Haywire works like a thriller-by-numbers. In a series of flashbacks, Kane gradually reveals her story to a young man after she commandeers his car for her latest escape. Basically, she was trained and then betrayed by a private security firm that does dirty jobs for governments. The intricacies of who employs whom to kidnap or kill whoever are, of course, hopelessly complicated by conspiracy, double dealing and betrayal. They don’t really matter. You know where this plot’s going. It’s how it plays out that’s supposed to be the interesting part.

The shifting of the female-revenge narrative into the traditionally male-dominated spy-assassin-political sphere has evidently struck a chord with post-third-wave-feminism contemporary culture. Luc Besson’s La Femme Nikita (1991) is the iconic example: the damaged, drug-addicted criminal, forced to become the instrument of the government against her will. Before Nikita, exploitation films like Lady Snowblood (1973) or I Spit on your Grave (1978) are about women who take up arms against rapists, abusers, stalkers – men who’d hurt them in private. This tradition continues – Kill Bill (2003-2004), Lady Vengeance (2005), Colombiana (2011) –  but Nikita raised the stakes.

It spawned a remake, Point of No Return (1993), a 98-episode Canadian TV series and the current American one. Then there’s Hanna (2011), Salt (2010) and TV series such as Alias, Dollhouse, Firefly and the latter’s feature spinoff Serenity (2005). The elements are consistent: a young woman is turned into a killer by a shadowy organisation which replaces the abusive male of the traditional revenge story. First comes brainwashing and reshaping her body. Then it betrays her and she finally rebels. Now her enemy’s reach is global, while she remains alone – her eventual victory is that much more impressive.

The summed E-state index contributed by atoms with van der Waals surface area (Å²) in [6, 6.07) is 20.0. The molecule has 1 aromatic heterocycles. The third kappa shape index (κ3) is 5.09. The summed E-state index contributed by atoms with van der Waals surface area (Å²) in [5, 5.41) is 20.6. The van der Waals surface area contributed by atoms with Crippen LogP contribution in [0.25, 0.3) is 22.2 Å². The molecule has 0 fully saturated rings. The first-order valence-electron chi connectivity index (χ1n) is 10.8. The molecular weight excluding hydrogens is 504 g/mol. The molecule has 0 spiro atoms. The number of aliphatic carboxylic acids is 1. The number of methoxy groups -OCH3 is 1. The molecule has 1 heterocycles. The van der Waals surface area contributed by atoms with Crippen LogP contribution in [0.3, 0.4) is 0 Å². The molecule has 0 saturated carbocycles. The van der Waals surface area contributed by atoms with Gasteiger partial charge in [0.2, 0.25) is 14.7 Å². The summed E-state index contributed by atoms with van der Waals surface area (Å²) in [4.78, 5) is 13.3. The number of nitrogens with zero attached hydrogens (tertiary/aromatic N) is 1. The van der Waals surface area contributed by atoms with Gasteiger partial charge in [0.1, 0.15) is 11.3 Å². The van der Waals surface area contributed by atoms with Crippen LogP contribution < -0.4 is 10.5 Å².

Stuff like this often gives rise to talk about ’empowerment’. Buffy The Vampire Slayer is a classic example of the way this kind of discourse works, the female action heroine ostensibly giving young girls a role model who says: "You don’t have to be passive in life. Physically or intellectually." The uncritical acceptance of this ‘message’ is problematic. It usually goes along with a portrayal of extreme sexual desirability. Feminism has recently been engaging with dismantling the idea sold to women that we can find freedom in beauty, and that attractiveness goes along with ’empowerment’. Yes, we participate in this discourse, but we’re encouraged to at least question why we do it. Films like this need to start doing the same.